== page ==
The True Story of Skipper Ireson

I

Out of the fog and the gloom,
Chased by the lift of the sea,
Dripping with spindrift and spume
Races the Betty , free.
Hold full of cod to the planks,
Staggering under her spread —
Never such luck from the banks
Sailed into Marblehead!

Full — keep her full! Drown her rail —
Lee decks awash to the hatch!
While the rest ride out the gale,
Flood Ireson's home with his catch!
Cape Cod abeam to the south'ard —
Up sprang the skipper on deck:
What was that hail the wind smothered?
" Wreck, O — to port, there — a wreck! "

Logged, and awash in the sea,
Ready to sink by the head —
" Looks like the Active to me —
Stand by those head sheets! " he said;
" Keep your helm up all you can —
We'll round-to and bring her to weather —
Keep her away , I said, man!
Are you all mad there together?

" God, men! — " He stopped on the word.
Sullen his crew stood, and grim;
Never a man of them stirred,
Save as if guarding from him
Halyard and sheet; so he stood,
One man against the whole ship —
Skipper? Ay — what was the good?
Greed was the captain this trip!

Order, when none would obey?
Threaten? 'Twas idle, he knew;
Reason? Ay — argue and pray
And plead with a mutinied crew!
" Look at her signals! " he said: —
" Stand by her! Shall it go down
That seamen of old Marblehead
Left sinking shipmates to drown? "

" Ay! " growled the mate: — " and by God,
What if a story were told
How the year's best catch of cod
Rotted and spoiled in our hold?
Risk such a catch as we've got?
No! ... Let them chance it! " said he: —
" Sink or swim ... that is the lot
Of all men who follow the sea! "

Heartsick, Flood Ireson sailed past,
Helpless to answer their hail.
Deaf as the shriek of the blast,
Blind as the scud of the gale,
Lee decks awash to the hatch,
Tearing her way through the foam —
Blood of men's lives on her catch,
On drove the Betty for home.

II

The day was cool; white-crested ripples sung
Along the beach, and all the sky was clear
When, safe into the quiet harbor, swung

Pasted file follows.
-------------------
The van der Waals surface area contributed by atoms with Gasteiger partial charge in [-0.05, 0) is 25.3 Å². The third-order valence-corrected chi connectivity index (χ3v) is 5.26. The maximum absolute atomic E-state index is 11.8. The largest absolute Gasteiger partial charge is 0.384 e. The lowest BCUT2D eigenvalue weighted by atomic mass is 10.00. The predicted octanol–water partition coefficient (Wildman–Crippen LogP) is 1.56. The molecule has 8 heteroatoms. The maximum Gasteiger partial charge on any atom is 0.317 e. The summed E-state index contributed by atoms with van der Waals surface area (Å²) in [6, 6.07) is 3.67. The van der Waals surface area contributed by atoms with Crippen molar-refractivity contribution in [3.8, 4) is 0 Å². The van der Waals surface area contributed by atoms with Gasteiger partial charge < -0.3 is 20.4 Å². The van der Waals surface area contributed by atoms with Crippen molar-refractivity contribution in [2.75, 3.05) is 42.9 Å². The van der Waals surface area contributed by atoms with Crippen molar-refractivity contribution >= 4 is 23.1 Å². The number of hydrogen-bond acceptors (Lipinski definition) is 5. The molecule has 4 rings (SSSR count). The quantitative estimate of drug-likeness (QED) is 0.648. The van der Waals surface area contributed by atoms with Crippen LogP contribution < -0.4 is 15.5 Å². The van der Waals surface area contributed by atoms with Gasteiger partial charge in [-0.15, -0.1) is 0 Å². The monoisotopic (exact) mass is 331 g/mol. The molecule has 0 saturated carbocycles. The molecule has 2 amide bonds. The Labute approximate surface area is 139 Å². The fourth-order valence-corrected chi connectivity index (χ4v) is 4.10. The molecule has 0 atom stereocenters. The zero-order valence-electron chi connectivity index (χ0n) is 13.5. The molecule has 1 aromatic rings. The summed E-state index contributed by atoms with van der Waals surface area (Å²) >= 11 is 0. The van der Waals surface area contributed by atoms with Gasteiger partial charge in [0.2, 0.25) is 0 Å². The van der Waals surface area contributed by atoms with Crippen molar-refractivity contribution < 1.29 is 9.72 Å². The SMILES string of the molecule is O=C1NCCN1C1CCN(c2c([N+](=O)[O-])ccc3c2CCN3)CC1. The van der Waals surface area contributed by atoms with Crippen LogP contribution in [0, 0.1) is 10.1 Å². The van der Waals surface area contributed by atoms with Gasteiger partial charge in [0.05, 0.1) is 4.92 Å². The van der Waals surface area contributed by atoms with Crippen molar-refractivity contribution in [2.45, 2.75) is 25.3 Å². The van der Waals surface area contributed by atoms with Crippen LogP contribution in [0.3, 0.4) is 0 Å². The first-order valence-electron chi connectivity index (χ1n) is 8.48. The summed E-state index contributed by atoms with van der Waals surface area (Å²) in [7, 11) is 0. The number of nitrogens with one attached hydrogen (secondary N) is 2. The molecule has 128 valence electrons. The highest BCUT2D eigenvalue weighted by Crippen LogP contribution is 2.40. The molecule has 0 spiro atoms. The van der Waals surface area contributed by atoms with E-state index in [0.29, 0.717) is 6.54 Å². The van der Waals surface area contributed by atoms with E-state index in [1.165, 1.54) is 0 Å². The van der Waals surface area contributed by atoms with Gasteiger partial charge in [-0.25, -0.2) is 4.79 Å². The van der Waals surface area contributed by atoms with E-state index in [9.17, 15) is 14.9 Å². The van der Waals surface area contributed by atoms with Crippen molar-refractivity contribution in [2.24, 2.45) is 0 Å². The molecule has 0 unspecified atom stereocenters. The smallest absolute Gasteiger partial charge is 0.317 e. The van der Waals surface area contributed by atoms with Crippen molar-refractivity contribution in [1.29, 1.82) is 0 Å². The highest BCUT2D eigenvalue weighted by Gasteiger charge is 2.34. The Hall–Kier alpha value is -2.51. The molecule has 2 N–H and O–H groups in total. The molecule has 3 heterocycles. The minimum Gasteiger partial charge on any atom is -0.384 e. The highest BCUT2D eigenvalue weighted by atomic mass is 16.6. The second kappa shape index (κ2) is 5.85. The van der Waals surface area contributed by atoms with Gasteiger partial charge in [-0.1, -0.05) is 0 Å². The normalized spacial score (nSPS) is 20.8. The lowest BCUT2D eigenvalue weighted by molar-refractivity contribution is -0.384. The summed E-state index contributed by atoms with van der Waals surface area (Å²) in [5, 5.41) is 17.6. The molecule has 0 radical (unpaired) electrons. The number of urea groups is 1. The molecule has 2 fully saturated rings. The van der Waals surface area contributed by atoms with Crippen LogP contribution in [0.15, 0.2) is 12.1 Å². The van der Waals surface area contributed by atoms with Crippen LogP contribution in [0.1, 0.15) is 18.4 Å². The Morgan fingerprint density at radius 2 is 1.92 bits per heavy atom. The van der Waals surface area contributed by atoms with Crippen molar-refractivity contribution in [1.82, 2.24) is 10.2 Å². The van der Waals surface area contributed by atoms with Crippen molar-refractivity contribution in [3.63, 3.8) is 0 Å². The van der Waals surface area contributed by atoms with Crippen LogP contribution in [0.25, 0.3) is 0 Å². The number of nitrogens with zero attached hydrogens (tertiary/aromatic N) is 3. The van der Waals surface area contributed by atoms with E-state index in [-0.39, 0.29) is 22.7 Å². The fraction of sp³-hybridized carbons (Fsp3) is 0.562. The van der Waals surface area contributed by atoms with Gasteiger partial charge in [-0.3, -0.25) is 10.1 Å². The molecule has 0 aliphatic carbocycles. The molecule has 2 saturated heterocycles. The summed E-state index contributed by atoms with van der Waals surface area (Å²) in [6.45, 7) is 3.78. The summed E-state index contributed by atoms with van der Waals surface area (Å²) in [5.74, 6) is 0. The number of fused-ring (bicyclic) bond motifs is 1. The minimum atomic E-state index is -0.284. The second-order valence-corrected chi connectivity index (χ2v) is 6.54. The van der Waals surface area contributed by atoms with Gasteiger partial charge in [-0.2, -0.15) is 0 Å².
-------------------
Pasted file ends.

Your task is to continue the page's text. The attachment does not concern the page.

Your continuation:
The Betty , gliding smoothly to her pier.

First of the fleet, and welcome as the day —
A little fortune in her close-filled hold —
Why did her crew, then, seem to turn away
From friendly greetings? Ireson, too, of old

Kindly of heart, whose brave words often cheered
The poor home-comings of an empty trip —
Why was it he himself had not appeared,
But sent his crew ashore, and kept his ship?

Then, bit by bit, was forged a black report;
From mouth to mouth the cruel story spread,
And murmurs rose — till, sailing into port
Like some accuser risen from the dead,

The rescued skipper of the Active came.
And told the angry gossips of the town
How skipper Ireson, to their lasting shame,
Heedless of signals, left him to go down.

" Heedless of love of man or laws of God,
Or all the brave old honor of the sea,
He sold us, shipmates, for a mess of cod —
And Marblehead shall bear the shame! " said he.

" He left us — and before the Swallow came
Four of my men were washed away. The dead
Shall haunt your cape, to cry Flood Ireson shame —
The whole world know the shame of Marblehead! "

Then strong men, cursing, swore to purge the town
Of such dishonor; smarting with disgrace,
They dragged Flood Ireson, unresisting, down
And stripped him in the public market-place.

The rest you know — the tar-and-feather coat,
The shameful ride they gave him, dragged with jeers
To Salem village, in a fishing-boat —
The cruel, lying song that lived for years.

And all he bore, thinking it best the shame
Should cling to one man, though that man were he,
If that would save the honorable name
Of Marblehead, and of her sons at sea.

III

So Ireson won the day, and no one hears
His crew's disgrace. Their very names are lost,
While he has borne the blame through all these years
And paid the cost.

All they are gone who wronged him — some asleep
In quiet graveyards, others roving free
Till God shall call by name from out the deep
Those lost at sea.

For that was all a hundred years ago;
Long is Flood Ireson's rest among the dead;
But still the fishing-schooners come and go
At Marblehead.

And those who sailed them have been true and brave —
Heroes of surf and rescue, storm and wreck,
Gone, unafraid, to death on shore and wave
And battle-deck.

Then let the blood and seas blot out the wrong
Done long ago; we will not judge the dead,
But lay our laurel wreath where thorns pressed long
On Ireson's head.
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